The main reason I am impressed with this film is the absolute girl power and feminist undertones represented in all aspects of the film. There is dialogue around being a woman who enjoys sex and female sexuality, there are scenes that capture the unfairness and shallowness of the primarily male-led Hollywood industry, and there are representations of the passive and active female voices around changing the dynamics of patriarchy and oppression that often runs so rampant in society. The first hour of this movie captivates your attention in building the story and developing the characters.

However, it is the last half an hour of this movie that leaves me a little confused, and unfortunately the last half hour of the movie is when almost all of the horror bits happen. This movie either needed to omit the horror altogether or it needed to go way, way harder on the horror. The way it is now is almost like two different movies are playing and when the switch occurs from sports-drama to horror-thriller, it’s a little jolting and not entirely a smooth transition. However, I still really enjoyed this film and I really think it will be received well upon its release, although maybe not necessarily entirely as a horror movie. Look for its debut on October 30th, 2015!

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Another Sunday, another Corey Norman film review. This week, however, we have the Stephen King novella adaptation of Suffer The Little Children. I am just going to make a bold statement here, Corey (director) and Haley Norman (writer) are going to do really, really big things. Suffer The Little Children just won Best Actress and Best Short Film at HorrorHound, a big win for Bonfire Films. It's no surprise, because Suffer The Little Children is an excellent short film.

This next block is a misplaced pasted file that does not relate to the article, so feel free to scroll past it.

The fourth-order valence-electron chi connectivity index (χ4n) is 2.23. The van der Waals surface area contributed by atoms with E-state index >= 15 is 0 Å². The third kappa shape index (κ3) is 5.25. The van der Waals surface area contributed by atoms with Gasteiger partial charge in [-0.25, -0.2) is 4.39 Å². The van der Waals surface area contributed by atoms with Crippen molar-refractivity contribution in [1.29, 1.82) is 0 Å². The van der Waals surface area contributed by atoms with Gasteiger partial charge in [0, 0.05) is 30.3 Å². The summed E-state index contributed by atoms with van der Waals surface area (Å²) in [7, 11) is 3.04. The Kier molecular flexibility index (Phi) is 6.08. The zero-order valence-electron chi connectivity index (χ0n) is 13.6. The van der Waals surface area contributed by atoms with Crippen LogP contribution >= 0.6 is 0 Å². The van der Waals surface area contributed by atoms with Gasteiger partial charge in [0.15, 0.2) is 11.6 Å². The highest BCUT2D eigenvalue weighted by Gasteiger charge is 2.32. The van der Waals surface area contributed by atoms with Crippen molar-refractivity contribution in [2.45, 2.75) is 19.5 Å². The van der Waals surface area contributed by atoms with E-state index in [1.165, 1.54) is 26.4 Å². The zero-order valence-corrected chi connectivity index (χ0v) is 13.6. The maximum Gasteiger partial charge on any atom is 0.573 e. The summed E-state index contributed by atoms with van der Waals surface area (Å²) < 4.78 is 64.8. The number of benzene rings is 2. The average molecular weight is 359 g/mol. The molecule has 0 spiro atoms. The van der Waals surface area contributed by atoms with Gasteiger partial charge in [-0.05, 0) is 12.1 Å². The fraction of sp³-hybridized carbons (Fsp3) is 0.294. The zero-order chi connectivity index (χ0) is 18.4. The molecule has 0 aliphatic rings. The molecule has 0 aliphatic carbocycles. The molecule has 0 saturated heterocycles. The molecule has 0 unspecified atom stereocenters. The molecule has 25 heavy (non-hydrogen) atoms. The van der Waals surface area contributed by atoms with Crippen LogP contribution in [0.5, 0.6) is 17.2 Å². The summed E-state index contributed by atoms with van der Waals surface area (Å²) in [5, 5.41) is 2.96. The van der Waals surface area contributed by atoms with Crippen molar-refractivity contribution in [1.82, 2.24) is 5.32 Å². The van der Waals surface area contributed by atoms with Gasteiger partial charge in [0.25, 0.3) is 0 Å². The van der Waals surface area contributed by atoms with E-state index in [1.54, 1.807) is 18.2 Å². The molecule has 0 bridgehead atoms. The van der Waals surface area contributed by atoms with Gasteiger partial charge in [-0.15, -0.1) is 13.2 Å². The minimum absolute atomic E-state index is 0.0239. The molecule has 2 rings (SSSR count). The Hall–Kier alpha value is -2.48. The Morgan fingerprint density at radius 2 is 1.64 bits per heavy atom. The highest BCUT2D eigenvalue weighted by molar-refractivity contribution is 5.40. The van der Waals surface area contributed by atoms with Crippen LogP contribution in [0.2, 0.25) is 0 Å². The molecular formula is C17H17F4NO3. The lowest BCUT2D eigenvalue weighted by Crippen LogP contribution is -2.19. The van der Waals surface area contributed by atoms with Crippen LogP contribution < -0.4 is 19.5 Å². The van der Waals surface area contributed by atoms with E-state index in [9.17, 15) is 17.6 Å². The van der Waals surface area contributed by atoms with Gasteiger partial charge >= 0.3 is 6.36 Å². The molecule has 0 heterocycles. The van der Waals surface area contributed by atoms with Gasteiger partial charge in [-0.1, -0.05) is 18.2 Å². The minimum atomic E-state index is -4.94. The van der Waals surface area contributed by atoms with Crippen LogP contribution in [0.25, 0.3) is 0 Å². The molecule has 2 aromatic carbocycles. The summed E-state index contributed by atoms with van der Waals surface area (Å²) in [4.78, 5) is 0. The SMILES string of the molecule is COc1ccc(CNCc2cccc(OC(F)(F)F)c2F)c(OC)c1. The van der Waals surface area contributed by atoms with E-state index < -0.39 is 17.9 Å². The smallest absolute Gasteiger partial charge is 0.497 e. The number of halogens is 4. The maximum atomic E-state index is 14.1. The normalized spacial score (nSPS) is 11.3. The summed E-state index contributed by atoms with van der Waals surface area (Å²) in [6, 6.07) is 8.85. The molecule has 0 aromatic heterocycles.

Ms. Sidley, an aging grade school teacher, suspects something terrifying about her students. Nonetheless, she pushes through her days in class, even though her peers question her ability to work. After her student Robert accurately predicts "tomorrow, something bad will happen," Ms. Sidley decides to take matters into her own hands as the viewer is forced to decide if what we're seeing is reality, or Ms. Sidley's descent into madness.

There is a lot to be said about the acting in this film. Anne Bobby's (Nightbreed) performance as Ms. Sidley is absolutely killer (pun intended,) and is the best acting I have seen in a short film this year. I can tell we're going to be seeing more of Andrew Lyndaker (Robert) who previously starred in Norman's Tickle. I really enjoyed seeing Lyndaker in a more malicious role and it really proves that even for such a young actor, he is truly multi-dimensional.

Suffer The Little Children used its screen time appropriately, at 22 minutes outside of credits. For a longer short film, it didn't drag on, and I felt that the entire story was told within its short run time. The two Bonfire Films shorts I've seen so far boast a high production value and visually, are absolutely stunning. This film, like Tickle, seems to have an eighties vibe with its subtle, eerie cinematography. Overall, Suffer The Little Children just might beat Tickle for the best short film I've been lucky enough to see this year.


See our review for Bonfire Films' Tickle, and visit Bonfire Films on their website and Facebook for more information.